Differences in how data is represented in logical and physical environments create another mapping headache. For example, physical data in the form of a spreadsheet references 32 instances of an I/O cell called Datapad as Datapad(0-31). The corresponding Verilog contains two blocks called Word(0) and Word(1) each referencing Datapad(0-15). In this case, the Verilog references Datapad(0) twice at different levels of the hierarchy, while Datapad(16) goes unreferenced. Mapping and correlating differences between logical and physical data is critical to systemwide I/O planning.

Technology and market trends validate the need for systemwide I/O planning tools and methodologies. Even though the benefits are easily quantified, companies struggle with how best to incorporate these tools and methodologies into existing design flows with minimal disruption. For many, the first step is internally developed tools or scripts based on a spreadsheet to communicate pin and net assignments between design groups. It's a step in the right direction but has minimal impact on cycle time or cost.

In the last 12-24 months, the EDA industry has responded with commercial solutions to address the growing challenge of coordinated I/O design planning. The first generation has been the linkage of traditional chip, package and board design tools by a common conduit, which facilitates the exchange of pin and net information between the domains, but in a serial fashion using static data.

Revolutionary approach
A newer generation of I/O planning solutions takes a more revolutionary approach, bringing all data sources together into a common, unified planning environment. It facilitates placement and connectivity scenarios easily derived and evaluated in the context of the full system.

A unified chip-package-board data model enables changes automatically to propagate to adjacent domains, providing instantaneous feedback on their systemwide impact. This ability to optimize the I/O and connectivity design plan for performance, cost and manufacturability prior to detailed implementation is a process improvement that can positively impact business.

Systemwide I/O planning tools require innovative functionality to manage and manipulate a range of data at various stages of completeness. Ease of use and implementation are crucial because these tools must plug into existing flows with minimal disruption. Instantiating data on-the-fly is critical for timely planning and feasibility in the absence of detailed data. They must be vertically aware for stacked package applications and support attachment technologies such as wire bonding and flip chip.

File formats such as LEF/DEF, Verilog and VHDL are common chip-related data sources used during I/O planning. Original data sources and content must be tracked throughout the planning process, so when the time comes for back annotation, the appropriate information is communicated.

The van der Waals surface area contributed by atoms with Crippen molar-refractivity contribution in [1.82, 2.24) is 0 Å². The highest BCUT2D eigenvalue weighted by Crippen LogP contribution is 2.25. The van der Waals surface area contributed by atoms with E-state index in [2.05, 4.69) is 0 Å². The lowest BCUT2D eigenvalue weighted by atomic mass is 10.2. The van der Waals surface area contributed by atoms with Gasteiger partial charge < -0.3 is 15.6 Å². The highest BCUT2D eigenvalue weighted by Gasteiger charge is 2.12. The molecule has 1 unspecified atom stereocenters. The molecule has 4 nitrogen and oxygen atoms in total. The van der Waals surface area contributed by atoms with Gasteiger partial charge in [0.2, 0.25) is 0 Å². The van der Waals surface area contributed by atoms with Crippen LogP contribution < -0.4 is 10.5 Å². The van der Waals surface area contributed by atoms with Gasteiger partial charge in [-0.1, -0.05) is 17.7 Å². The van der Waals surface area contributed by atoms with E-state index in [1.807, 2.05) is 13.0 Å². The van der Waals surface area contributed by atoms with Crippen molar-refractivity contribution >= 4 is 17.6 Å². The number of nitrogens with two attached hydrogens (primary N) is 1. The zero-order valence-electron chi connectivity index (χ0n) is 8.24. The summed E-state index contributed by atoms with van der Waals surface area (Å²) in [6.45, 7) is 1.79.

LEF/DEF readers must be robust to accommodate various approaches and data constructs with the ability to extract the I/O-related information. Spreadsheet support for I/O pad ring definition is still necessary as companies take incremental steps toward systemwide I/O planning. Bidirectional support of package data is needed for tools from vendors such as Sigrity, Cadence and Zuken, either in their native file formats or using industry-standard files such as AIF. The ability to import PCB data from popular CAD systems also is required.

Once the data exists within the I/O planning environment, functionality is needed to define and manage the relationships between devices, i.e., which chips go in which package and in what order. Automated hierarchy management can help expedite this process and must be an underlying function in any I/O planning tool. Another critical requirement is the ability to correlate and map differences between domains, as in the case of net name syntax or mismatched Verilog data.

A combination of automated and interactive features is needed for device placement and optimization. Ideally, these features are transparent across domains and easily applied to various situations. Results must adhere to substrate-specific technology rules or region-based personalities, as in the case of multiple voltage planes. Device placement and pin assignments must consider requirements for high-speed interfaces that utilize differential signals or special net topologies. For I/O cell placement, a simple sequencing mechanism is needed to ensure the appropriate ratio of signal to power/ground cells and other devices that occur in a regular pattern such as ESD control or filler cells.

Evaluating manufacturability during early planning can have a significant impact because meaningful change can still take place then. For example, engineers have the ability to evaluate wire bond feasibility while constructing the pad ring. While it's unlikely the feasibility results would be used for manufacturing, they provide necessary feedback on the quality of pad ring placement.

About the author
Kevin Rinebold
is a senior product marketing manager at Sigrity. He has authored and presented technical papers on advanced packaging and design planning.